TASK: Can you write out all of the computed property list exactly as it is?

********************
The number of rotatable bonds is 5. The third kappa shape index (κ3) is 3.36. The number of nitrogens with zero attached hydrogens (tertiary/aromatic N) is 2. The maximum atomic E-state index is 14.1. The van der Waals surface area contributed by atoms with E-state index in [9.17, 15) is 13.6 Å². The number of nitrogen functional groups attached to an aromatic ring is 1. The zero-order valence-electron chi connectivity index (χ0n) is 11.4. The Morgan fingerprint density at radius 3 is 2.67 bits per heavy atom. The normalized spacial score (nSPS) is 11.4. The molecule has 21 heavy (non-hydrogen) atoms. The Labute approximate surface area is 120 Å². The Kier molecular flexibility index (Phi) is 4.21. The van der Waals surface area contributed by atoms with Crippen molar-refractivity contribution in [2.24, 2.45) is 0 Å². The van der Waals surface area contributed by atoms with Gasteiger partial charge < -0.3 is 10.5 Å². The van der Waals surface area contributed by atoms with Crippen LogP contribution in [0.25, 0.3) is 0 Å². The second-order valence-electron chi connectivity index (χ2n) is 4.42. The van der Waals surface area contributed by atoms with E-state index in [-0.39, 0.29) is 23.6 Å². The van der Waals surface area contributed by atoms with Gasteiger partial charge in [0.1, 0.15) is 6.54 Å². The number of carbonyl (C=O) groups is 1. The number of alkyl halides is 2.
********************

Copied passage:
The number of rotatable bonds is 5. The third kappa shape index (κ3) is 3.36. The number of nitrogens with zero attached hydrogens (tertiary/aromatic N) is 2. The maximum atomic E-state index is 14.1. The van der Waals surface area contributed by atoms with E-state index in [9.17, 15) is 13.6 Å². The number of nitrogen functional groups attached to an aromatic ring is 1. The zero-order valence-electron chi connectivity index (χ0n) is 11.4. The Morgan fingerprint density at radius 3 is 2.67 bits per heavy atom. The normalized spacial score (nSPS) is 11.4. The molecule has 21 heavy (non-hydrogen) atoms. The Labute approximate surface area is 120 Å². The Kier molecular flexibility index (Phi) is 4.21. The van der Waals surface area contributed by atoms with Crippen molar-refractivity contribution in [2.24, 2.45) is 0 Å². The van der Waals surface area contributed by atoms with Gasteiger partial charge < -0.3 is 10.5 Å². The van der Waals surface area contributed by atoms with Crippen LogP contribution in [0.25, 0.3) is 0 Å². The second-order valence-electron chi connectivity index (χ2n) is 4.42. The van der Waals surface area contributed by atoms with E-state index in [-0.39, 0.29) is 23.6 Å². The van der Waals surface area contributed by atoms with Gasteiger partial charge in [0.1, 0.15) is 6.54 Å². The number of carbonyl (C=O) groups is 1. The number of alkyl halides is 2.